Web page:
Former LCB Staff Talk Internal Operations

OCEAN CITY — Two former
employees with the Liquor Control Board for Worcester County (LCB) came forward
this week claiming questionable and even “shady” business practices, pointing
out one of the LCB’s recent claims was an outright lie.

As the region waits for
the “official” audited financial reports for the LCB to be released later this
month, more information continues to surface about the inner workings of the
quasi-governmental monopoly in charge of dispensing all the liquor sold in
Worcester County.

It has become apparent
that there seems to be more of a shroud of secrecy than one of transparency as
employees who have come forward are seemingly terrified of retribution for
their comments about their time spent with the LCB. With that said, the two
former employees agreed to talk to The Dispatch on the condition of
anonymity.

Between the two, they
accrued more than four years of working in two of the six LCB retail stores,
and said that during that time they saw a number of questionable things, but
none more so than the monthly inventory reports.

“We would have to do
monthly reports for the inventory in the stores, but they would change the
numbers so they would come in at zero, which means the store would have a
perfect inventory,” said Ex-Employee A. “They changed them so much, I didn’t
even know why they were doing the inventory in the first place if they were
just going to fudge the numbers.”

Ex-Employee B claims
that managers at the stores were given access to a password in the store’s
computer system that could essentially add or delete product from the list as
was needed. Both former employees say that during their time on the county
payroll they saw the alleged tweaking of inventory numbers “more than a dozen
times.”

In addition, and perhaps
most incriminating is their claim that refutes the LCB’s recent proclamation
that it hadn’t given bonuses or raises in the last two years as a bogus
statement.

“Last summer people were
getting bonuses at each store for getting the most sales in a month,” said
Ex-Employee A. “There was a quota sheet that was posted in each store, and at
the end of the month, whichever store sold the most, the manager of that store
got a bonus, and I even heard that one manager got a bonus for as much as $500.
So they are lying when they say no one got bonuses last year.”

One former LCB employee
who did agree to put his name into the record was former head of the LCB
(1999-2003) and current Worcester County Commissioner Bobby Cowger. He says
that quotas were an incentive used by the LCB when he ran the county monopoly,
but insisted that he was displeased if it had continued with the practice after
the county had made a move to cut bonuses and pay raises when the economy went
sour almost two years ago.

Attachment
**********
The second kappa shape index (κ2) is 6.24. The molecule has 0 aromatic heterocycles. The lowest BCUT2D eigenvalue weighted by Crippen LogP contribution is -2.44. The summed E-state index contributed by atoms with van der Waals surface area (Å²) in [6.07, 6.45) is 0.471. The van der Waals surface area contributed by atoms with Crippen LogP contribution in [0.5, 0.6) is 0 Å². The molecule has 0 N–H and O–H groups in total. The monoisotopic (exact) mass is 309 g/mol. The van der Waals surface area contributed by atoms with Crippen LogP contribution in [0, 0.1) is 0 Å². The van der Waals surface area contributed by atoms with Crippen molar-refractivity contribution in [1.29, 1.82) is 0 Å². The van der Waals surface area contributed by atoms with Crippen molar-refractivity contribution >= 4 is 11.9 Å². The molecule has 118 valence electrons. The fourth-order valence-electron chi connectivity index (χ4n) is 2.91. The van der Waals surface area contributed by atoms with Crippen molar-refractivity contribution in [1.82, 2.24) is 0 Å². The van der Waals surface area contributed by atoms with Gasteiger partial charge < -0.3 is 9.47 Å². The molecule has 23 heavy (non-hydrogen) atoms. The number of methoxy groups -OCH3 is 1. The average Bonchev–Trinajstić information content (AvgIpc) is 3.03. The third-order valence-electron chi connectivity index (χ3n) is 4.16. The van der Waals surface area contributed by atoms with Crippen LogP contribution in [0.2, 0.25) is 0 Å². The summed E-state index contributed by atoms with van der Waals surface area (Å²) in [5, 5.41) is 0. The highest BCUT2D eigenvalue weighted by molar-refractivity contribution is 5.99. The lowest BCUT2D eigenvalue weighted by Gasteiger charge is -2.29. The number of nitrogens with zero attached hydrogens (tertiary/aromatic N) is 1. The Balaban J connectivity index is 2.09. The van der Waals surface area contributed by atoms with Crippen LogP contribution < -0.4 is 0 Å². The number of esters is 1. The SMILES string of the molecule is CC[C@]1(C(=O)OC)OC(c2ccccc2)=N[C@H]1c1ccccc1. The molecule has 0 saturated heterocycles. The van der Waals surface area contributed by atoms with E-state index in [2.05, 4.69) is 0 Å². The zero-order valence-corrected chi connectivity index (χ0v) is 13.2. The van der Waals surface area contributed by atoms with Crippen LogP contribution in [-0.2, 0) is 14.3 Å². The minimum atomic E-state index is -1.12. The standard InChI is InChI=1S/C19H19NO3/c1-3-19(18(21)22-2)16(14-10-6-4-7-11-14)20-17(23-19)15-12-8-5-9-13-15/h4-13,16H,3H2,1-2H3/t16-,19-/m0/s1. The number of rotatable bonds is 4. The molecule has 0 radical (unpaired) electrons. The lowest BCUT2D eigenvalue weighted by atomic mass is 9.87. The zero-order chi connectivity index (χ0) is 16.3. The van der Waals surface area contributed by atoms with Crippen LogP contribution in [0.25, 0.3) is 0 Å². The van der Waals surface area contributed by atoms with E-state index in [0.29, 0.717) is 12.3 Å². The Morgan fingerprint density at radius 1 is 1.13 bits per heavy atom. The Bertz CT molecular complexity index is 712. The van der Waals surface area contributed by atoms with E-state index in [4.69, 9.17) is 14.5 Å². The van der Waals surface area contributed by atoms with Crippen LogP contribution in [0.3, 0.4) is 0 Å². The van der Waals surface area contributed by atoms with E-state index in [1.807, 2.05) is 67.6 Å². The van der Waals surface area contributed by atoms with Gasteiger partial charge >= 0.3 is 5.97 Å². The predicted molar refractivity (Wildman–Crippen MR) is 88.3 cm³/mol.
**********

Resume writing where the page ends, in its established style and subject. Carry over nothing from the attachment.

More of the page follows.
“They said that they
weren’t [giving bonuses] and if these claims are true, that is concerning to
me,” said Cowger. “In my day, there were incentive bonuses for being top
selling store, but I’ve never heard of anything like $500. It was more like $50
back then.”

As far as the
ex-employees’ claims concerning the LCB’s inventory, Cowger said that it is
“virtually impossible” to get a zero on an inventory sheet, as he noted that
there are many factors that can alter the numbers.

“We rarely got an exact
zero inventory,” said Cowger. “Sometimes you catch people stealing, or there
are broken bottles, but we didn’t have any sort of pass code or override system
back then, and I don’t even know why they would do something like that.”

Despite his questions on
how the LCB documents their inventory, Cowger believes that the LCB’s biggest
flaw or perhaps wrongdoing in this entire controversy has everything to do with
the inventory itself.

“My first thought when I
saw how much money they were losing was to have a look at their inventory and
see just how much they are sitting on down there,” said Cowger. “When you are
losing $600,000-$700,000 in a span of only a few years, it has to be the
inventory. They must be buying up a ton of liquor direct, and then having to
sit on it and pay interest because they can’t sell it.”

Cowger’s theory could
have some merit to it, as last week, it was revealed that the LCB had been put
on the state’s “30-day no credit list” for numerous late payments on purchase
orders to wholesalers.

Although the county
dispensary was quickly taken off the list the next day, it is no secret that
the LCB has intentionally increased its direct purchasing and has had its line
of credit to purchase liquor increased to $6 million.

Cowger also believes
that the LCB’s move toward the purchase and sale of wine has been another
factor in their depleting revenues.

“I’d like to see how
much wine they are sitting on down there in Snow Hill,” said Cowger. “The
liquor business as a whole is sort of crooked, because it goes all the way back
to prohibition, but I don’t necessarily believe that they are embezzling
things, I really think it’s just a case of gross mismanagement and greed for
the higher profits that come with direct purchasing.”

 

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